Thoughts on the economics
and philosophy of Bitcoin

The comparison of money and language is not new, neither in relation to Bitcoin nor to money in general. As early as the 17th century, the English philosopher John Locke noted that the manipulation of silver coins he observed was accompanied by a collapse of the public vocabulary. For him, words were “coins of intellectual exchange.”
Objectively speaking, Bitcoin is already a massive success. In just 12 years, Satoshi Nakamoto’s idea has grown from being a conceptual PDF file in 2008 to storing around 1 trillion USD in 2021. This and any number from other metrics are testament to a form of mass adoption that only compares to the phenomenon of the internet in its early years. Still, despite this track record, the negative news and dystopian scenarios continue.
Whenever bullish Bitcoin price movements send ripples through the financial world, traditional banks and institutions put up their warning signs. While boomer-generation investors also like to point at the lack of “intrinsic value”, the biggest perceived risk is a blunt government ban. What if nation-states really ban Bitcoin? What if they decide to shut down the Bitcoin network forever? They can’t stop it – and here are 9 reasons why.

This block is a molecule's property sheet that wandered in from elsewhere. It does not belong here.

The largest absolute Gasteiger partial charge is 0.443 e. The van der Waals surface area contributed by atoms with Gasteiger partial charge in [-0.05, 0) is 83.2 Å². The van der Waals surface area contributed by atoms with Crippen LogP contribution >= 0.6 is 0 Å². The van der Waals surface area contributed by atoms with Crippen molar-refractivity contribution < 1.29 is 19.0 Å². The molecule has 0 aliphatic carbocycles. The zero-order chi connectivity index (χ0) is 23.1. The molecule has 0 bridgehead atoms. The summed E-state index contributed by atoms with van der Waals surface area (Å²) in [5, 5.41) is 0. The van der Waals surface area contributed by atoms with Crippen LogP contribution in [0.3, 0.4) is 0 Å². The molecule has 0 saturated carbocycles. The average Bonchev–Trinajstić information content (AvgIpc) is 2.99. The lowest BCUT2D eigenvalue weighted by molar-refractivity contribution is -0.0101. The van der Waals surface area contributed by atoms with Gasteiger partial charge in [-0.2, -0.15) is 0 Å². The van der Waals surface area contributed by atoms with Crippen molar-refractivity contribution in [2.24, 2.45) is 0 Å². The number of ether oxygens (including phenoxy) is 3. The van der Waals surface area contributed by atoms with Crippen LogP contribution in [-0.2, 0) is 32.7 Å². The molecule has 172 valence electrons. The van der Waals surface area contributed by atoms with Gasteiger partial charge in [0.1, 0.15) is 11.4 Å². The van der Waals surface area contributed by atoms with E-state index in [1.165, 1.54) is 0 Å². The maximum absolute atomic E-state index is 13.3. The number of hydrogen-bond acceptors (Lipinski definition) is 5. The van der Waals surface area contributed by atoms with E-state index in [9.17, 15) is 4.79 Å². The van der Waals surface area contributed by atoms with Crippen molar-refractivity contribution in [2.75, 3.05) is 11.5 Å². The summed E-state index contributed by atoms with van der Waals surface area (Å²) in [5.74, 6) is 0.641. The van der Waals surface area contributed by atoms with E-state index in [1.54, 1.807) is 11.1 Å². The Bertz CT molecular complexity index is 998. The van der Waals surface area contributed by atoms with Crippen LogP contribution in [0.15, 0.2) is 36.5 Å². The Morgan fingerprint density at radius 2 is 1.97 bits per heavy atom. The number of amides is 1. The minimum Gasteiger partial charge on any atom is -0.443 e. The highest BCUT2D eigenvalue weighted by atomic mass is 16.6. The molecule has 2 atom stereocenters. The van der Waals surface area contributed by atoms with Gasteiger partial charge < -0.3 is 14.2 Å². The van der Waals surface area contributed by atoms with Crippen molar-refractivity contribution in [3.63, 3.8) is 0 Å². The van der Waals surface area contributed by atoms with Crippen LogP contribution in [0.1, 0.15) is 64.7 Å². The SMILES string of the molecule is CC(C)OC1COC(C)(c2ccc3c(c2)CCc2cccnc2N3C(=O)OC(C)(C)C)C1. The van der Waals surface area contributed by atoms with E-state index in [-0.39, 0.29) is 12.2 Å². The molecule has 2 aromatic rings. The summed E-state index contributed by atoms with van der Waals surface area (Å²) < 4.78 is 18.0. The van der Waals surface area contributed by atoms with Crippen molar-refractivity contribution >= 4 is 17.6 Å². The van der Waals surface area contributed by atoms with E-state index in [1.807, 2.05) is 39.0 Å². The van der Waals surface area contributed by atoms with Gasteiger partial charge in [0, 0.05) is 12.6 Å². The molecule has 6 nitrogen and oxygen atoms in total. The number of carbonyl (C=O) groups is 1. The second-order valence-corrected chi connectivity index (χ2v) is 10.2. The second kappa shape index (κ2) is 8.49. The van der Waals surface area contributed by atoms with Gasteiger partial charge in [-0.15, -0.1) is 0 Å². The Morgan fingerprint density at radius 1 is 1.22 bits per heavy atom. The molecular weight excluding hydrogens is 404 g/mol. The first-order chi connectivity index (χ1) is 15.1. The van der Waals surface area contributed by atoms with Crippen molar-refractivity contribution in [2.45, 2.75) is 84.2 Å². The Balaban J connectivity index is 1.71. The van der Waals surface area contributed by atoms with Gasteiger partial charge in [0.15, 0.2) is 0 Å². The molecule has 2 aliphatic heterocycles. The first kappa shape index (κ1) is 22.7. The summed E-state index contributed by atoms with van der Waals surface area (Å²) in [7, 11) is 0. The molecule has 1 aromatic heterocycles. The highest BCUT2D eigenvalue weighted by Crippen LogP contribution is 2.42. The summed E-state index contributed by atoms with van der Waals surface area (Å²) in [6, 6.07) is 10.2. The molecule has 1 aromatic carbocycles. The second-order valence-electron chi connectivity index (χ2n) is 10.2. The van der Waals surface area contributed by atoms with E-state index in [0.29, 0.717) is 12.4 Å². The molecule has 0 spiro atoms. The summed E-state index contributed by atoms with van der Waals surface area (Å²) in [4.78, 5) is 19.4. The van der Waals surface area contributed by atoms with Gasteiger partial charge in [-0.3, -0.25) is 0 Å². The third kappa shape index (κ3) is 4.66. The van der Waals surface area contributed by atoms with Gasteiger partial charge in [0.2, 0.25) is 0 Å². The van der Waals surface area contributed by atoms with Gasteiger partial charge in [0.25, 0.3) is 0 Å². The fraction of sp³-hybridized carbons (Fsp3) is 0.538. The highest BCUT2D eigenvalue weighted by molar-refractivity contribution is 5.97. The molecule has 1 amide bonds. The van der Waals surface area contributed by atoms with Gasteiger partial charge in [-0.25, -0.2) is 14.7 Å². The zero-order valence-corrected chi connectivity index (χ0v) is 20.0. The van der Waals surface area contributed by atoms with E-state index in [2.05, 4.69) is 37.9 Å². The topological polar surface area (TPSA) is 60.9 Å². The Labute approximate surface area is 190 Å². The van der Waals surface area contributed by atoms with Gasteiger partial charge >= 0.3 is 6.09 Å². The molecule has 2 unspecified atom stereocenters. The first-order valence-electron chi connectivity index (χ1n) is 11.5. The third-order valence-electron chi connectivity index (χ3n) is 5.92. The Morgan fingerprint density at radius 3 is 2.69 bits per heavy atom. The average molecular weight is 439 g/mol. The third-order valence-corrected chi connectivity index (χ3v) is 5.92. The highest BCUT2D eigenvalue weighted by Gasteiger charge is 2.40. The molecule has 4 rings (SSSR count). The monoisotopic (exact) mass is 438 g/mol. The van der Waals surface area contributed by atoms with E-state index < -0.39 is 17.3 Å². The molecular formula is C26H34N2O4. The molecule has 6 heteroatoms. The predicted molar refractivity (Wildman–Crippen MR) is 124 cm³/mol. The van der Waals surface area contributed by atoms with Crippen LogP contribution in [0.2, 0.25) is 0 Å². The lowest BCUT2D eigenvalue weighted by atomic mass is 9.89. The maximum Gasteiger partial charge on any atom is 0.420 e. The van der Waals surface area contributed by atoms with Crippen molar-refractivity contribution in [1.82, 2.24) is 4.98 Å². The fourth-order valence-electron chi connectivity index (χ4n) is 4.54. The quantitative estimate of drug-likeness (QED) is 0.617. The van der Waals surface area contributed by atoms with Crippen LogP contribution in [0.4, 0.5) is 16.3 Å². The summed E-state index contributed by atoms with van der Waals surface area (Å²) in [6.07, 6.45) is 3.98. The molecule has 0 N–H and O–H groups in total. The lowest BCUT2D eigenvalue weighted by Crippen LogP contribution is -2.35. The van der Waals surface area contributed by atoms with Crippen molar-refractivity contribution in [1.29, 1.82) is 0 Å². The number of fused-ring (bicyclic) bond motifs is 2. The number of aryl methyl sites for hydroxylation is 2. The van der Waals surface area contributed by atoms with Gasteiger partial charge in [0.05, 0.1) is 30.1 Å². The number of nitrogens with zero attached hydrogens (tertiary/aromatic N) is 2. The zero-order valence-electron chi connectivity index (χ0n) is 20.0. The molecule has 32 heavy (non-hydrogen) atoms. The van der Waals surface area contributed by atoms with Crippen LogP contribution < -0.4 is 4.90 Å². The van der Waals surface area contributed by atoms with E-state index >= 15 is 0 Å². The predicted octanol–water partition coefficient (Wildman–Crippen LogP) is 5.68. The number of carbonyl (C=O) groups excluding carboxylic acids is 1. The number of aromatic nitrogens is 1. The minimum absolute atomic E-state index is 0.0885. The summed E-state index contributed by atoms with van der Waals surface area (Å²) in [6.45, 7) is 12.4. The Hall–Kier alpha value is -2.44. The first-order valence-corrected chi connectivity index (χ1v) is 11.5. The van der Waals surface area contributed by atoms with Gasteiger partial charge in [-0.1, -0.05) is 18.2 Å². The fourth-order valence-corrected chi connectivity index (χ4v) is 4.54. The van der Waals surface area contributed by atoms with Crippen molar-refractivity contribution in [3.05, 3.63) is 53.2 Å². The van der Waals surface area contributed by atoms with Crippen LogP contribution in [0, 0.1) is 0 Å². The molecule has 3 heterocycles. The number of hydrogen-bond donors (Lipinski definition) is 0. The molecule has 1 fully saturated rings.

Over the last two decades we‘ve witnessed several technological innovations that have changed our lives. They’ve restructured industries or created new ones –and destroyed long-established companies. It happened to retail, media, TV, music and many other industries. We call the innovators „disruptors“, a term popularized by Clayton M. Christensen. While the term has been overused in recent years, Bitcoin is its ultimate definition.
Why should you trust Bitcoin? The short answer is: You shouldn‘t. In the same way you shouldn‘t trust your government. You should rather put trust aside and verify yourself. With your government, in case it‘s a constitutional democracy, you can refer to your constitutional rights. In Bitcoin, there‘s an immutable code and a transparent blockchain. The comparison is interesting because both Bitcoin and constitutions share a common root – a distrust in human nature. The roots of this line of thinking go back to the days of the Enlightenment.